Ranked 13 in the world (and 6th for Engineering, which I’m doing), classes in here are not surprisingly more intense than in Edinburgh – starting from the fact they have 13 (not 11) teaching weeks, 2 midterm quizzes/assignments/tests and big group projects as part of the course (I’m lucky I have no group work 😀 ), all of this taught in quite a fast pace. I’d compare doing one semester here to doing 1.5 semesters back home.
However, lectures and some tutorials are recorded, so you can watch them from home if you miss something. Most of the times, the lecturer is also the tutor which helps if you have to clear something out. Tutorials are based mostly on examples shown in class, and so are exams (at least 75% of a paper is shown in class) – this means you can do well if you just follow up.
- Exploring the University’s possibilities – As one of the youngest universities in the world, NTU definitely tries to jump as many positions as possible on the student feedback column by holding numerous events and having a lively campus. Starting from lunchtime concerts every few weeks where world-class classical musicians come to delight your senses for an hour, to having movie screenings, technepreneuership festivals, beer fests, free sports and dance sessions, block dinners and so on, the university never fails to disappoint. Nothing is too far on campus, either, and you can comfortably move around with the three (!) free bus lines that operate regularly on campus.
The university also has a great resource base consisting of 5 libraries with Business school and the Art/design/media school having separate ones, full of sometimes rare or expensive books on certain topics. As confusing as the campus may be initially (and you’ll find out why, if you come), after some time you’ll start appreciating the great mind beyond this architectural feast, utilizing the maximum of the hilly space where NTU is situated.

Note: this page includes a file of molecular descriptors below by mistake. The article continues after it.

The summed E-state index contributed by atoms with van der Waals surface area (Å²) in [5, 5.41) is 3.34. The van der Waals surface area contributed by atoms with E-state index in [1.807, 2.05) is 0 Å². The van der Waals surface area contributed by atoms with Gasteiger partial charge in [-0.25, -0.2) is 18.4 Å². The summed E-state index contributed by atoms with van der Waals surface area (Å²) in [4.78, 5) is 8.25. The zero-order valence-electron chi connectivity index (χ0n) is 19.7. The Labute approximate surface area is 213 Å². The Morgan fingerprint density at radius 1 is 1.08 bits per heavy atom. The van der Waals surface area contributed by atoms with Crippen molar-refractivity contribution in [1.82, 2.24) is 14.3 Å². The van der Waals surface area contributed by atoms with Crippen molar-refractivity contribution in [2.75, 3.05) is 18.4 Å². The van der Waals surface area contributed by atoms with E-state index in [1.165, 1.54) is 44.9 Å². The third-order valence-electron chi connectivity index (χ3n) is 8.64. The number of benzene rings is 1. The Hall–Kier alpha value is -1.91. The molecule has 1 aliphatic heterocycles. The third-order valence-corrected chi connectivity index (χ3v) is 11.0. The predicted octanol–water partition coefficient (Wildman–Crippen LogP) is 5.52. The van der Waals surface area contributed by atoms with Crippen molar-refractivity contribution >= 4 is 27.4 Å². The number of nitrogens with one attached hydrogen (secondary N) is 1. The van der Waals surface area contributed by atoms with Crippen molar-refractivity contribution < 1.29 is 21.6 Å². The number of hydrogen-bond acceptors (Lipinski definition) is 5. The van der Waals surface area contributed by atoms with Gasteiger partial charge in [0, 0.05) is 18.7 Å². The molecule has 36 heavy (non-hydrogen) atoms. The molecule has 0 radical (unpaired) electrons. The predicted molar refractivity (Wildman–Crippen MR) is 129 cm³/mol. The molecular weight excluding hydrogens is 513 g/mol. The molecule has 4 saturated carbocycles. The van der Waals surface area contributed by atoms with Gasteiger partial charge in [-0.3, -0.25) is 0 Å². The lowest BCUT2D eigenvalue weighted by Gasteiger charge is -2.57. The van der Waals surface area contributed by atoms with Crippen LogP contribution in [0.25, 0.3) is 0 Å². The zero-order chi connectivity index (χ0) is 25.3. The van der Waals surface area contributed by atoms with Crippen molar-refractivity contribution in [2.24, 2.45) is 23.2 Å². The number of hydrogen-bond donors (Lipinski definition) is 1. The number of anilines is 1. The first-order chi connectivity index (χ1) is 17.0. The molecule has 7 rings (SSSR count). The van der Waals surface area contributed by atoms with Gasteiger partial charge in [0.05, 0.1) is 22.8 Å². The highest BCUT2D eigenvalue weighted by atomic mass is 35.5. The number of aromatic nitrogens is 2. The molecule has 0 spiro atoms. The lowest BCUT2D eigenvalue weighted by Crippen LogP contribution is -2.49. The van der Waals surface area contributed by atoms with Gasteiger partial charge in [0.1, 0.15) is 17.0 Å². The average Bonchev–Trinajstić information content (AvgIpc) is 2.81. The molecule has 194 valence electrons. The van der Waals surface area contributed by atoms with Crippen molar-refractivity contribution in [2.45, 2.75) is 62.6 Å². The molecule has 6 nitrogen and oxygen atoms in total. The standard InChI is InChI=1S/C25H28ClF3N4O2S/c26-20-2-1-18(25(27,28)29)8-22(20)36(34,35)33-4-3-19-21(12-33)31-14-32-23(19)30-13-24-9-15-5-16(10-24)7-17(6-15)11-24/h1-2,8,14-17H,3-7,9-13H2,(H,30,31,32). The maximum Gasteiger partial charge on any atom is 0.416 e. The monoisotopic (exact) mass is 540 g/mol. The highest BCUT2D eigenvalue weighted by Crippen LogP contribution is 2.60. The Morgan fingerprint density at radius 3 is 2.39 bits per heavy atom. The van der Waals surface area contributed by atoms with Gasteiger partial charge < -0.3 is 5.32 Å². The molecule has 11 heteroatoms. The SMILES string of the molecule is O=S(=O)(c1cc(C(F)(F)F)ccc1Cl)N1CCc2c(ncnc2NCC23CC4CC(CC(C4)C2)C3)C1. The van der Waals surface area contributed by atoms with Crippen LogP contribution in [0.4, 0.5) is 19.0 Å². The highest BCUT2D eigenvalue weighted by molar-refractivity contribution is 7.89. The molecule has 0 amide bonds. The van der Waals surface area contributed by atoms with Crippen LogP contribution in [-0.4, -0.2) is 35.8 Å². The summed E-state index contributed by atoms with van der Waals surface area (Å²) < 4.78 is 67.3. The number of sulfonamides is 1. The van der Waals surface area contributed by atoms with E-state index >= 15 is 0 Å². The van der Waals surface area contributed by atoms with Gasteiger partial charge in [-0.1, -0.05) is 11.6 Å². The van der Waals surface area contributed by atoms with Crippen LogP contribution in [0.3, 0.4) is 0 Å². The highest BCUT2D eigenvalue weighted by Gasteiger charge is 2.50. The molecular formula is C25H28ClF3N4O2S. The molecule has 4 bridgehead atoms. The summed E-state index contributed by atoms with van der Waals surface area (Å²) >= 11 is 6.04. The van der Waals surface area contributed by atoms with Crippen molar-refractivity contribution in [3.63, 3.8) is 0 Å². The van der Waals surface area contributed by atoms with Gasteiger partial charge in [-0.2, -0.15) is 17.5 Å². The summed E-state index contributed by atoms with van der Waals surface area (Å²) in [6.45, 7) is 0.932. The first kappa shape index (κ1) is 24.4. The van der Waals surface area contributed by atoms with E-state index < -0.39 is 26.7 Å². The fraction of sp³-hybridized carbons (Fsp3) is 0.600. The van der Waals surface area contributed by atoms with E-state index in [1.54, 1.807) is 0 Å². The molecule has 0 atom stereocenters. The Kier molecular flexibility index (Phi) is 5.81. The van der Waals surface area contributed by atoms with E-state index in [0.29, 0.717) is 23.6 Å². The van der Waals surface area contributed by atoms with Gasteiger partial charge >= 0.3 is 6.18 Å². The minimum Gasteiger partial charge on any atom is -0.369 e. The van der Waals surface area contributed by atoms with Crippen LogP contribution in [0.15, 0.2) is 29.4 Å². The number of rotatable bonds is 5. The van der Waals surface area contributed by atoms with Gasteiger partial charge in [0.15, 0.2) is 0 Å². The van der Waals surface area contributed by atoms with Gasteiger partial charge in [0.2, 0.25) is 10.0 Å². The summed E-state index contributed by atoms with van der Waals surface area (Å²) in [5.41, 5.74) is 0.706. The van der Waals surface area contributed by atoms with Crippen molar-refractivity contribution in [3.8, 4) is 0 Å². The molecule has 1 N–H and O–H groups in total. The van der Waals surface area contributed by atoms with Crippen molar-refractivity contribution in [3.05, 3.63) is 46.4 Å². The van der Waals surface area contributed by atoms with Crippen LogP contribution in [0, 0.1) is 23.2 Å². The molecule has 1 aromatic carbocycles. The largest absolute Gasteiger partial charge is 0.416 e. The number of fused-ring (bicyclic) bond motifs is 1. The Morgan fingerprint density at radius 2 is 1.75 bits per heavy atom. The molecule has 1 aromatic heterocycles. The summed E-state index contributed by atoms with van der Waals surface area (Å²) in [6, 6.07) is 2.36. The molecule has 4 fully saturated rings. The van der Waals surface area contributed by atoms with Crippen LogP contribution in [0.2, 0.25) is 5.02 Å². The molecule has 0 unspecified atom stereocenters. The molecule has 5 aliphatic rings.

- You’ll eat out .. a lot – If you are vegan/vegetarian/love cooking, life in NTU may be slightly challenging for you. I was surprised to find that fridges are not popular in halls and are more desired prizes than an iPad to win in a competition. Since the temperature doesn’t fall below 25 degrees, food gets bad QUICKLY – no comparison to Edinburgh where kitchens may be as cold as the fridge itself. I was lucky enough to have a competitive roommate who won first prize in a scavenger hunt and we got a small fridge for our room (of course, good things in life are rarely free, and we still have to pay for electricity).
With no oven in the kitchen, you’re left with boiling and stir-frying – not the healthiest options but they can still do. However, as I found out, most people here can’t cook and they don’t – eating out is absolutely normal even three times a day. Food in the canteens is cheap – for less than 2 quid you can get really full with delicius food, and there’s quite a variety in the bigger ones (Korean, Japanese, vegetarian, Western etc.) I can promise you, though, that no matter how big of a fan you are of noodles/rice/Chinese cuisine in general; you’ll probably get bored after a month or two and dip your spoon deeply into a jar of Nutella in search for a different flavor.
I hope this wasn’t too boring – next part is all about what Singapore is really like, travelling, going out and developing yourself. Stay tuned!